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Homicide charge after parade attack

China Daily Global | Updated: 2021-11-25 09:15

Community members watch the news at a bar on Tuesday in Waukesha, Wisconsin, immediately after the death toll rose following the death of a child after a car plowed through a holiday parade on Sunday. [CHENEY ORR/REUTERS]

Suspect in first court appearance as child's death takes Wisconsin toll to 6

WAUKESHA, Wisconsin-The man accused of driving his vehicle into a Christmas parade near Milwaukee made his first court appearance on Tuesday since the weekend rampage and was charged with homicide.

Darrell Brooks Jr, 39, was led into court on the day the death toll from the attack rose to six.

The number of fatalities was raised after prosecutors said an 8-year-old boy had died, marking the first death of a child in the incident.

The boy, Jackson Sparks, died on Tuesday, his parents announced on a GoFundMe page. His brother, 12-year-old Tucker Sparks, was scheduled to be discharged from hospital.

The boys-among three sets of siblings hospitalized after being struck by a sport utility vehicle-were marching with their baseball team when they were hit.

Tucker has head injuries but is recovering and was being sent home, according to Alyssa Albro, the niece of the boys' parents, Aaron and Sheri Sparks. Jackson had suffered a more serious brain injury.

"The entire family is devastated," Albro wrote on the GoFundMe page.

Brooks appeared in Waukesha County Circuit Court and the court commissioner set the bail at $5 million. Authorities said Brooks deliberately drove the SUV through police barricades on Sunday and the annual parade in the city of Waukesha, about 30 kilometers west of Milwaukee.

The high bail came after Brooks was released from custody in another case after posting a $1,000 cash bond on Nov 11, an amount that the Milwaukee County district attorney's office now says was "inappropriately low in light of the nature of the recent charges" against him.

Brooks on Tuesday was charged with five counts of first-degree intentional homicide, according to prosecutors, who said he has a criminal history in three states. The charges were set before the death of the 8-year-old was disclosed. Prosecutors said more charges were pending.

Conviction on first-degree intentional homicide carries a mandatory life sentence.

In addition to those killed, more than 60 people were injured.

Brooks, a Milwaukee resident, was arrested near the scene of the carnage on Sunday. Police have ruled out terrorism as a motive and said Brooks, whose bail had been granted in a domestic abuse case, acted alone.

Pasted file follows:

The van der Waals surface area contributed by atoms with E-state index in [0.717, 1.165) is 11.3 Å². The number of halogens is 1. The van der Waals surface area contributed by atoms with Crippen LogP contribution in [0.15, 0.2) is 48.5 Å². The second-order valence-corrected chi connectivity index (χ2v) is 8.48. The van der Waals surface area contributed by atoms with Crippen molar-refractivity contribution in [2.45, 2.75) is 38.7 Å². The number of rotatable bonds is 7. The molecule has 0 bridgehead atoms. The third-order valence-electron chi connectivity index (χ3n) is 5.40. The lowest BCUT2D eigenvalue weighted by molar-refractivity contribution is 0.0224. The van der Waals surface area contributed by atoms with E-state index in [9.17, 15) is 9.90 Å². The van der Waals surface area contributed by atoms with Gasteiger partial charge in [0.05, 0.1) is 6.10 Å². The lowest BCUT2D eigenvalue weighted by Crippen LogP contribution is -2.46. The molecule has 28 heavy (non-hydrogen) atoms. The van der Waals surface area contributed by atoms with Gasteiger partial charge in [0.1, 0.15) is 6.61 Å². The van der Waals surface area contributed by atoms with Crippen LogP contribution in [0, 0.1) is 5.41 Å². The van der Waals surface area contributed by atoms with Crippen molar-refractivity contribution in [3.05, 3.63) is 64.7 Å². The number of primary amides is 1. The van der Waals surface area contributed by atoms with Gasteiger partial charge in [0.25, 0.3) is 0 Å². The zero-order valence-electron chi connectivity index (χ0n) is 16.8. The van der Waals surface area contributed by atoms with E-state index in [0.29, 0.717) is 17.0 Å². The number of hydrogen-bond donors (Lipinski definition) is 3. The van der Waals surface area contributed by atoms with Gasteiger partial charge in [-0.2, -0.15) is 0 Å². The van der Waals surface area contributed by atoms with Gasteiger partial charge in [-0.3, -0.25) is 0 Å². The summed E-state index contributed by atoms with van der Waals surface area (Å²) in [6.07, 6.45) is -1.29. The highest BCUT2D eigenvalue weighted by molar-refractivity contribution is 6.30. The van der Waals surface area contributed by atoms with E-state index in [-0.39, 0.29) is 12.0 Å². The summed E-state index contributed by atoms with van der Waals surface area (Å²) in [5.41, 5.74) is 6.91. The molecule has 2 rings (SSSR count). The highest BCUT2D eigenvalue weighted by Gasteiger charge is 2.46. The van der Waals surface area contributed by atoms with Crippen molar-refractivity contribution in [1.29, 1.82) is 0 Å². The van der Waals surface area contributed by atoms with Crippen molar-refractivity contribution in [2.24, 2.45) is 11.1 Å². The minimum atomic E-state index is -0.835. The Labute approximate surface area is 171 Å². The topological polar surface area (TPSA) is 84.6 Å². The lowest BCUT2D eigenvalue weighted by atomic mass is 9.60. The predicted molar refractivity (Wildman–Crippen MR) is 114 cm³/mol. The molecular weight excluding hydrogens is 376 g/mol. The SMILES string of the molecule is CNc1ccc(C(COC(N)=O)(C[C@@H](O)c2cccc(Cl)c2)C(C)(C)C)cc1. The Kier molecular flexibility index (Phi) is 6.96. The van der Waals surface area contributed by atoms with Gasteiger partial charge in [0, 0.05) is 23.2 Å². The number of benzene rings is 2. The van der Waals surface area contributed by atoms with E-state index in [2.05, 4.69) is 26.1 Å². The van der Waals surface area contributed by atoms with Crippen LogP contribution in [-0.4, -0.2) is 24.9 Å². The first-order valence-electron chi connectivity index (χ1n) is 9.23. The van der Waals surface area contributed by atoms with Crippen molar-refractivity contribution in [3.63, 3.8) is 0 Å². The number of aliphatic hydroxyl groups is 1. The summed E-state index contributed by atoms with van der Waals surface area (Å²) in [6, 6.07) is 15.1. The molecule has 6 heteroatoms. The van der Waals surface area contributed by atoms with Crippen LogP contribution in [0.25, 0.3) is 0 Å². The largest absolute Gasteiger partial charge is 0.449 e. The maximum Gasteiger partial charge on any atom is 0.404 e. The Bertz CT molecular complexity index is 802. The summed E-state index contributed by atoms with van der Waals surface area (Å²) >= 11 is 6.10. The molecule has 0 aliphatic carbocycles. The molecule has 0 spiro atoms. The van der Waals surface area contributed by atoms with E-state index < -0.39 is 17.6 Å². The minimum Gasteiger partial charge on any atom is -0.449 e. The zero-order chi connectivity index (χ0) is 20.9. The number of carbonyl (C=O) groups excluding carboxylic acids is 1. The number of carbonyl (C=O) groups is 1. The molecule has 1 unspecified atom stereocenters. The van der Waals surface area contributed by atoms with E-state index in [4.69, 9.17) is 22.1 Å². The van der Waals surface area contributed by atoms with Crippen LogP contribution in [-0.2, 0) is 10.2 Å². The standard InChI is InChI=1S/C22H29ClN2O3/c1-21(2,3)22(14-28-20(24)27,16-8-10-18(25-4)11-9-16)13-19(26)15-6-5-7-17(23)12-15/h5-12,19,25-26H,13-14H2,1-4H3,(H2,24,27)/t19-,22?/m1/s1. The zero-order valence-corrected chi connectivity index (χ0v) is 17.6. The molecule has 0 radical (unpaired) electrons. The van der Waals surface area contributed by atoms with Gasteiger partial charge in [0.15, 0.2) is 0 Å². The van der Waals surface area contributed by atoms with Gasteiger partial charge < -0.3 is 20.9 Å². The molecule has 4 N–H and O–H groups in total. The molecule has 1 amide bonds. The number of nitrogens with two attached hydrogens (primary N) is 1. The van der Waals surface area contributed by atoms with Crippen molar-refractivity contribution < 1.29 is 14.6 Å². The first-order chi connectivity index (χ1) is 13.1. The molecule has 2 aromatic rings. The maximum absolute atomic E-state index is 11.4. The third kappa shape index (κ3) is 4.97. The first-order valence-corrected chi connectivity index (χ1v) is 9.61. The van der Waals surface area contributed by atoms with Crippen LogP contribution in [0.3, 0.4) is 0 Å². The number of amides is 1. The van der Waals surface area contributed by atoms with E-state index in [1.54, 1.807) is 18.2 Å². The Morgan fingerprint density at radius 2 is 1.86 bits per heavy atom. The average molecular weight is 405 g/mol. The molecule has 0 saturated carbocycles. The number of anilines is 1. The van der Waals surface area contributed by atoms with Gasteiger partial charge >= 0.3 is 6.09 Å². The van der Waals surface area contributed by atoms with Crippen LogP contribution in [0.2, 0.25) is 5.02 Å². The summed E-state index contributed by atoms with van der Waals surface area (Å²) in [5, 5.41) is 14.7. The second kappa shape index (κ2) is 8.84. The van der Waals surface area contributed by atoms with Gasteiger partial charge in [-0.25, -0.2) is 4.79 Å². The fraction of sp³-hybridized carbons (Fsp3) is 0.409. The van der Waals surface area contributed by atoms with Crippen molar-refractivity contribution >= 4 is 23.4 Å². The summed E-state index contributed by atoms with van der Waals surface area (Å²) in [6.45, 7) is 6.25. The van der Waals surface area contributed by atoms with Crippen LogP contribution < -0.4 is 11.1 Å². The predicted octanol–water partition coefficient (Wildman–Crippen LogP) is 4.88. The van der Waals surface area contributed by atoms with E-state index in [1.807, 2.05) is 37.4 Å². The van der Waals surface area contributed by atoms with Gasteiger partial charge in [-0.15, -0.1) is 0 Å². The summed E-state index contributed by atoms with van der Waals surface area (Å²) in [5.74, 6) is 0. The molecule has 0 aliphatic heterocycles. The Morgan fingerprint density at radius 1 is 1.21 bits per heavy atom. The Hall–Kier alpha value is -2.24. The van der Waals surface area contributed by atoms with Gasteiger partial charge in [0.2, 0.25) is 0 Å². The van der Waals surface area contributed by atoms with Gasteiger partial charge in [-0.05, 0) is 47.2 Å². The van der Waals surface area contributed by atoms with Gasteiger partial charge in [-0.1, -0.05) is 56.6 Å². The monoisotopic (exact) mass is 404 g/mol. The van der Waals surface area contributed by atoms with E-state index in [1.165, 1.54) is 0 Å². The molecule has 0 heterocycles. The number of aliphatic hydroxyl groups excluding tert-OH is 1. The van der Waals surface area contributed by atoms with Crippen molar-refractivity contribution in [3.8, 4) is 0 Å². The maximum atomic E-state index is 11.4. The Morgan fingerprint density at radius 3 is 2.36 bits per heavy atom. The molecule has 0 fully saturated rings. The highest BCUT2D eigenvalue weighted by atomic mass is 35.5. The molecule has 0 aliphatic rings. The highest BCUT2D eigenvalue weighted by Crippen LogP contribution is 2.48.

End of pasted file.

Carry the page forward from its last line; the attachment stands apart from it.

'A lot more than $1,000'

John Kulich, whose wife, Jane, was among the people killed in the Christmas crash, reacted with anger to the bail revelation. Jane Kulich, 52, was a mother of three and grandmother of three.

"I think my wife's life and our children's future are worth a lot more than $1,000," he told The Washington Post.

A young girl who was in a dance troupe struck by the SUV, a moment captured on cellphone videos, woke up on Monday and told doctors, "just glue me back together", according to a GoFund-Me fundraising page organized by family friend Oscar Luna.

Luna said: "She is not fully aware of the severity of her injuries but managed to say, 'just glue me back together'. Only a child could reference themselves as a little doll in this situation."

The victims killed ranged in age from 8 to 81, and included some members of the "Milwaukee Dancing Grannies" parade group.

The injured included at least 18 children, who suffered facial abrasions, broken bones and serious head injuries, and were taken to Wisconsin Children's Hospital in Milwaukee. Some were listed in critical condition, officials said. At least two of the children have been discharged from the hospital.

The incident drew the attention of US President Joe Biden, who called the attack "horrific".

At one of several vigils and services on Monday, Jeremy Wittig, 39, an information technology professional, said: "Waukesha is strong. That's why we are out here."

Videos of the incident posted on social media showed a red SUV racing alongside the parade route and then into the procession, appearing to run over more than a dozen people before bystanders raced from sidewalks to help.

"I saw children who were run over," Brian Hoffman, 33, a Waukesha resident, recounted on Monday. "I am still totally shocked."

The $1,000 bail in the previous case was set after Brooks was charged on Nov 5 with obstructing an officer, reckless endangerment, disorderly conduct and felony bail jumping in the domestic abuse case, prosecutors and state court records show.

Brooks has been charged with crimes 16 times since 1999 that include arrests for sexual abuse, drugs, battery and domestic abuse, records showed.

Agencies - China Daily

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